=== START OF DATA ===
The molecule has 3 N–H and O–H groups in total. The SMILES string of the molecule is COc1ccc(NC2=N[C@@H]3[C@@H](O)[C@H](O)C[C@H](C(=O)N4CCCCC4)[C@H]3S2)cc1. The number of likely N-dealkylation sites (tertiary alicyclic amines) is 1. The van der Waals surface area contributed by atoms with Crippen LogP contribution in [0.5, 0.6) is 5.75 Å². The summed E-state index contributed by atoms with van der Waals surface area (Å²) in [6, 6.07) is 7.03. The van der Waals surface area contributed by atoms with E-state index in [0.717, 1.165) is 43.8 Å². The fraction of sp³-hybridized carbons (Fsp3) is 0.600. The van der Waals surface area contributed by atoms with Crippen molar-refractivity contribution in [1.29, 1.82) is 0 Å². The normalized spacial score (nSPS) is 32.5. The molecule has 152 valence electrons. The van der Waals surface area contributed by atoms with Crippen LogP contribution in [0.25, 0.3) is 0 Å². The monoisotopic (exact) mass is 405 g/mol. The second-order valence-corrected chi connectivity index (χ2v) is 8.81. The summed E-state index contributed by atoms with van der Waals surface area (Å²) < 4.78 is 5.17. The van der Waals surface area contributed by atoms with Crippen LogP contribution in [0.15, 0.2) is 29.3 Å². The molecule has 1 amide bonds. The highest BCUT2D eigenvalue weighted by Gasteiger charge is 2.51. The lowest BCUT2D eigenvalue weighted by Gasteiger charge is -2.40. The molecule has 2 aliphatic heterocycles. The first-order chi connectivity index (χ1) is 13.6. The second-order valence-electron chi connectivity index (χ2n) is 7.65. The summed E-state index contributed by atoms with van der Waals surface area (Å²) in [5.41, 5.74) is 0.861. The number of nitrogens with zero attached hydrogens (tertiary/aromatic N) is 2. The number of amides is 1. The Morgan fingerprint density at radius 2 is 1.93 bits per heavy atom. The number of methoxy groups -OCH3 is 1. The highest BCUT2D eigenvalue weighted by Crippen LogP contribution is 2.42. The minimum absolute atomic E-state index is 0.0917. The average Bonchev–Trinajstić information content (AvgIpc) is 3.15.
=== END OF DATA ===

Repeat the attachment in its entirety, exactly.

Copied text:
The molecule has 3 N–H and O–H groups in total. The SMILES string of the molecule is COc1ccc(NC2=N[C@@H]3[C@@H](O)[C@H](O)C[C@H](C(=O)N4CCCCC4)[C@H]3S2)cc1. The number of likely N-dealkylation sites (tertiary alicyclic amines) is 1. The van der Waals surface area contributed by atoms with Crippen LogP contribution in [0.5, 0.6) is 5.75 Å². The summed E-state index contributed by atoms with van der Waals surface area (Å²) in [6, 6.07) is 7.03. The van der Waals surface area contributed by atoms with E-state index in [0.717, 1.165) is 43.8 Å². The fraction of sp³-hybridized carbons (Fsp3) is 0.600. The van der Waals surface area contributed by atoms with Crippen molar-refractivity contribution in [1.29, 1.82) is 0 Å². The normalized spacial score (nSPS) is 32.5. The molecule has 152 valence electrons. The van der Waals surface area contributed by atoms with Crippen LogP contribution in [0.25, 0.3) is 0 Å². The monoisotopic (exact) mass is 405 g/mol. The second-order valence-corrected chi connectivity index (χ2v) is 8.81. The summed E-state index contributed by atoms with van der Waals surface area (Å²) < 4.78 is 5.17. The van der Waals surface area contributed by atoms with Crippen LogP contribution in [0.15, 0.2) is 29.3 Å². The molecule has 1 amide bonds. The highest BCUT2D eigenvalue weighted by Gasteiger charge is 2.51. The lowest BCUT2D eigenvalue weighted by Gasteiger charge is -2.40. The molecule has 2 aliphatic heterocycles. The first-order chi connectivity index (χ1) is 13.6. The second-order valence-electron chi connectivity index (χ2n) is 7.65. The summed E-state index contributed by atoms with van der Waals surface area (Å²) in [5.41, 5.74) is 0.861. The number of nitrogens with zero attached hydrogens (tertiary/aromatic N) is 2. The number of amides is 1. The Morgan fingerprint density at radius 2 is 1.93 bits per heavy atom. The number of methoxy groups -OCH3 is 1. The highest BCUT2D eigenvalue weighted by Crippen LogP contribution is 2.42. The minimum absolute atomic E-state index is 0.0917. The average Bonchev–Trinajstić information content (AvgIpc) is 3.15.